Zoopla bans property rental ads unless they take people on benefits
Property website Zoopla is taking a stand - it's banning sellers from listing rental properties if they refuse to take people on benefits.
One in 10 rental properties on Zoopla are listed as 'No DSS' - which stands for Department of Social Security.
Basically, this means that anyone who is on benefits struggles to find accommodation, even if they have the money to pay for it.
Around 889,000 households receive housing benefit to help pay their rent, out of about 4.5 million households living in private rental accommodation.
So a massive chunk of tenants simply aren't able to find a home on many popular property sites, as things stand.
But Zoopla will ban listers from advertising on their site if they ban people on DSS from potentially buying the property from April.
Charlie Bryant, managing director of Zoopla, said: "All tenants who are looking to rent a property deserve the chance to be fully assessed for their suitability and matched to a home that suits both their and the landlord's circumstances.
"We proactively sought the views of our largest lettings-focused agents to ensure the above measures were undertaken on a collaborative basis and received significant support in respect of our proposed additional measures."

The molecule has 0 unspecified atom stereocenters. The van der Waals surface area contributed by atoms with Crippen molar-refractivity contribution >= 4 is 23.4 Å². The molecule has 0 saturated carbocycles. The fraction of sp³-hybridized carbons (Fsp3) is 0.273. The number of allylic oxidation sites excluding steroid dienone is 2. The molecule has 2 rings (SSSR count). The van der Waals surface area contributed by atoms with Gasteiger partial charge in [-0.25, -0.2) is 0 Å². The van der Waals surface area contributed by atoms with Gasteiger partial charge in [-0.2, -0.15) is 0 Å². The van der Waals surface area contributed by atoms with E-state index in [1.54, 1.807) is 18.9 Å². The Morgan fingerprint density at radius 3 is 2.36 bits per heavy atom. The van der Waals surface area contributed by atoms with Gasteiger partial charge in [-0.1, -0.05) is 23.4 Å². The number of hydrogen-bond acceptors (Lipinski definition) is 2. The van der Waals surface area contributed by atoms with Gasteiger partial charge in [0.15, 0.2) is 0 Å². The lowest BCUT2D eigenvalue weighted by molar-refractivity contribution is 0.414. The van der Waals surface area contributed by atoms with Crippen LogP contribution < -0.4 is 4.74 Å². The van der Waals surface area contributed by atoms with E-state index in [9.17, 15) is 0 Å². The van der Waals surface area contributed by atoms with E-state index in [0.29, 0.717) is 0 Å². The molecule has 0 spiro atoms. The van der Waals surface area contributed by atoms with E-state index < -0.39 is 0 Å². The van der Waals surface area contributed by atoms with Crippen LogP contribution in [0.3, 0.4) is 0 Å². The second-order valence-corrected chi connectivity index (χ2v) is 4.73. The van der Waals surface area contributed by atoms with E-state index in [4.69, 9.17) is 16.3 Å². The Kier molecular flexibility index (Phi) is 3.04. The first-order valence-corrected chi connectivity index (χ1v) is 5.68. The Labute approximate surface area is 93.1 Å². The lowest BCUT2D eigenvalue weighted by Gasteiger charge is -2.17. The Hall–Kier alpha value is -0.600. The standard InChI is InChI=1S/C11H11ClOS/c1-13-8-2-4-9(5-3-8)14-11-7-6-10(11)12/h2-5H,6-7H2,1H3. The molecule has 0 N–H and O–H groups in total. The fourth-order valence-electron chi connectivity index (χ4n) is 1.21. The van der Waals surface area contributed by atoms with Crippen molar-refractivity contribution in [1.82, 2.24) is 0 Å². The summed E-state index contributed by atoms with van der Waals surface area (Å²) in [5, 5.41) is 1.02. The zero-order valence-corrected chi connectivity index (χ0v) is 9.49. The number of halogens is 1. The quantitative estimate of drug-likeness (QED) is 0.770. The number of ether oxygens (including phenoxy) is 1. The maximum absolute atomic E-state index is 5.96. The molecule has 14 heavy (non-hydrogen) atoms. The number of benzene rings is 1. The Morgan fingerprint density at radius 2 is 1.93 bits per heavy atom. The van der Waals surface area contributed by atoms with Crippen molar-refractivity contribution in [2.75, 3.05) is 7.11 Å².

Polly Neate, chief executive at charity Shelter, welcomed the move. She said: "For far too long, perfectly good tenants have been barred from renting a home simply because they receive housing benefit - but changes like these show the tide is turning and DSS discrimination will not be tolerated.
"If a leading name like Zoopla can play its part in treating customers fairly, on a case-by-case basis, then others can too."
And Chris Town, vice chair of the Residential Landlords Association, said: "Landlords should not refuse someone solely because they are on benefits, and should consider prospective tenants on a case by case basis.
"But with growing numbers of benefit claimants now reliant on the private rented sector we need to do more to give tenants and landlords greater confidence in the benefits system."
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